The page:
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Okinawa set for referendum on US base relocation

Official campaigning has kicked off in Japan’s Okinawa for a referendum on a controversial plan to relocate a US airbase, which has long been a source of concern for residents on the tiny island.

Campaigning began on Thursday for the non-binding vote, which is due to be held on February 24.

Voters will be offered three choices to answer in the referendum; they should answer “yes,” “no” or “neither” to a question if the support the relocation of the US Marine Corps. Futenma Air Station to remote coastal region of Henoko.

The relocation plan, backed by the government of Prime Minister Shinzo Abe, offers the closing of the base, currently located in the densely-populated part of the island and opening of a replacement facility some fifty kilometers away at Nago district.

The plan, however, is not supported by the officials in Okinawa.

Okinawa governor Denny Tamaki denounced the central government move, saying he hopes the referendum will offer Okinawans an opportunity to voice their opposition to the move.

Though the vote is not legally binding, Tamaki offered campaigning against the plan.

“This is an important opportunity to directly express your own will. I hope Okinawa residents will cast their precious votes,” he told reporters on Thursday.

Local media reported on Thursday that those opposed to the plan took to the streets to voice their opposition.

People also held rallied in the capital of Naha and Henoko to call on people to vote “no” in the referendum.

An ordinance on the referendum says the governor must notify Prime Minister Abe and US President Donald Trump following the outcome of the vote.

The local government must “respect” the outcome of a referendum if it’s approved by at least a quarter of eligible voters.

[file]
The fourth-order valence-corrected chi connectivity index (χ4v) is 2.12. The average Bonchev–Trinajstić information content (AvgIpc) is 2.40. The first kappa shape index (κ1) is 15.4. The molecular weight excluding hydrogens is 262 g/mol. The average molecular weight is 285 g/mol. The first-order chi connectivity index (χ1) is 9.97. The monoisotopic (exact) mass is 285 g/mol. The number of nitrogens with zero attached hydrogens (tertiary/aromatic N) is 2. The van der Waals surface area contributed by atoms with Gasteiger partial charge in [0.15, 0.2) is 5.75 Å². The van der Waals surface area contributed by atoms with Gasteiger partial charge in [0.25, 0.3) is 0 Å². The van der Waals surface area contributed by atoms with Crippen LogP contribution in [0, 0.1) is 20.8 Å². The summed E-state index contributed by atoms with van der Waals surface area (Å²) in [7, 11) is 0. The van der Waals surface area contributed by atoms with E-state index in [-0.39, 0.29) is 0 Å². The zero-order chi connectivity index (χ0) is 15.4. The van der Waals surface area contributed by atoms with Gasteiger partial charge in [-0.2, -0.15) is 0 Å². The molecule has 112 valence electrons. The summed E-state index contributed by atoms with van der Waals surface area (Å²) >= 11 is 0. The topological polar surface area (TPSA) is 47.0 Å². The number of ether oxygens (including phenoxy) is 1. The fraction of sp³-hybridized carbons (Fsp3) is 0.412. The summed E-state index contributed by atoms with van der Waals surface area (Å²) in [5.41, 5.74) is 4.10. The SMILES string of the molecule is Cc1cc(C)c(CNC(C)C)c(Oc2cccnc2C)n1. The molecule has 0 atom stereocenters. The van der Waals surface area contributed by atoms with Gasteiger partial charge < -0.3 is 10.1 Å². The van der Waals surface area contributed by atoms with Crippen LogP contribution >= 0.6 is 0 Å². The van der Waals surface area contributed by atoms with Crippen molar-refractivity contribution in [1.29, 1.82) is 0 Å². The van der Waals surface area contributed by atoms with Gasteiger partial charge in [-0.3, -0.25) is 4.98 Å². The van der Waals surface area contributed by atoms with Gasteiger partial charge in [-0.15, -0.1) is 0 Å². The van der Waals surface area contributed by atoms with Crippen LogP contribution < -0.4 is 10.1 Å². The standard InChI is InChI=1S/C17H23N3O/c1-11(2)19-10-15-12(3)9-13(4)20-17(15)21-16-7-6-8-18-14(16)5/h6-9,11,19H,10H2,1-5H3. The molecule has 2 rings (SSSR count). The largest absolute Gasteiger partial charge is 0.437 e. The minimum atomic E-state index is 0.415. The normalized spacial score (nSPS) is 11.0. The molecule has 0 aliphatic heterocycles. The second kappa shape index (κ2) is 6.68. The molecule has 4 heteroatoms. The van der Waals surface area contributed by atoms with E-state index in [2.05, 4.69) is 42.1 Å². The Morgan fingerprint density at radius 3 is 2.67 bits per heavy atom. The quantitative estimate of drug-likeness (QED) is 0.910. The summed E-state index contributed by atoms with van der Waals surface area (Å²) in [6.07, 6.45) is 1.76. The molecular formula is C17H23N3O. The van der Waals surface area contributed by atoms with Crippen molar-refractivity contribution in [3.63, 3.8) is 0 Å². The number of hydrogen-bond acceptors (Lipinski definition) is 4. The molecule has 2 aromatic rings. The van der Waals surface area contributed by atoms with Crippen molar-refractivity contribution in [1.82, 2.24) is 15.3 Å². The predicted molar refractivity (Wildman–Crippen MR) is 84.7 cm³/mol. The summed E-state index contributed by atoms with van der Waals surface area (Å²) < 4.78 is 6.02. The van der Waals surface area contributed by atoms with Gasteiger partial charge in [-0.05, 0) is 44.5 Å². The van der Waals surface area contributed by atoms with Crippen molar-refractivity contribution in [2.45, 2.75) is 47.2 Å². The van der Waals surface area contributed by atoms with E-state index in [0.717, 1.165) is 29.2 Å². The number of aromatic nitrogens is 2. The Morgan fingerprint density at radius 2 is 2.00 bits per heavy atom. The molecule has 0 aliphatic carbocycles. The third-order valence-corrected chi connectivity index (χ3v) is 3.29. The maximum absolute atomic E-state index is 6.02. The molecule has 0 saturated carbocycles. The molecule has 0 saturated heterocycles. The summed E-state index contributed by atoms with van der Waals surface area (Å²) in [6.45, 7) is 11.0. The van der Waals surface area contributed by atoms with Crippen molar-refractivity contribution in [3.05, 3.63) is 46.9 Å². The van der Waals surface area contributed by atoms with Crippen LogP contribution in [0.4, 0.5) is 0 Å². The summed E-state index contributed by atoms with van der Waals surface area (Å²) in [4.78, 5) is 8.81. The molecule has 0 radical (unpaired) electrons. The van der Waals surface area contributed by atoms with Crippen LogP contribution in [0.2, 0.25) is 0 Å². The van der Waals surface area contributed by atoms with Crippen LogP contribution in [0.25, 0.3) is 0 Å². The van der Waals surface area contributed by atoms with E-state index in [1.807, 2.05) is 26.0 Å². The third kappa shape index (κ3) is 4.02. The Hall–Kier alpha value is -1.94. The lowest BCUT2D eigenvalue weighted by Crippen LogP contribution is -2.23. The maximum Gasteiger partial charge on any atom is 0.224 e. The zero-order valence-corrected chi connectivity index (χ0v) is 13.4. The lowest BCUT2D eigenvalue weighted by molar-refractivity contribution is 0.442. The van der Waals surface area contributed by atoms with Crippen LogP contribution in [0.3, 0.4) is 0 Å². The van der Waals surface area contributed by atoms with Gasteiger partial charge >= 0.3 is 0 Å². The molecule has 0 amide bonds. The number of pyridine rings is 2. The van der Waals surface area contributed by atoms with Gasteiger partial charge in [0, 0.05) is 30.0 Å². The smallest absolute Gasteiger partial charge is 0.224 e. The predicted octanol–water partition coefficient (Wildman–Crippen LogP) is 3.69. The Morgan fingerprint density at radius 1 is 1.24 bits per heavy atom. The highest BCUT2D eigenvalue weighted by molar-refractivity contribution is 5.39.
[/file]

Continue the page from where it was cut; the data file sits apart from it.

Chief Cabinet Secretary Yoshihide Suga said on Thursday that the government offered the plan to “ease the burden on the Okinawan people in a clearly transparent way,” saying Tokyo has no plans to halt the relocation plan.

The plan was first agreed between Tokyo and Washington back in 1996, but it has been stalled by local politicians so far.

Okinawa hosts more than half of the nearly 47,000 American military service members stationed in Japan.

While Tokyo insists that the base is necessary on the island, residents oppose the presence of US forces in the homeland. They argue that moving the base to another part of Japan is not a solution, since it would still pose an environmental threat.

Okinawa residents have long demanded that the US base be totally removed from the island citing allegations of sexual abuse by the American soldiers.

Anti-US sentiments have even been on the rise after a US serviceman was found guilty in December 2017 for rape and murder of a 20-year-old Okinawa woman.


Kenneth Franklin Shinzato, who worked at the Kadena air base in Okinawa, admitted to charges of rape resulting in death of Rina Shimabukuro in April 2016.

Late last year, a high court in Japan upheld a lower court’s ruling that sentenced Shinzato to life in prison.

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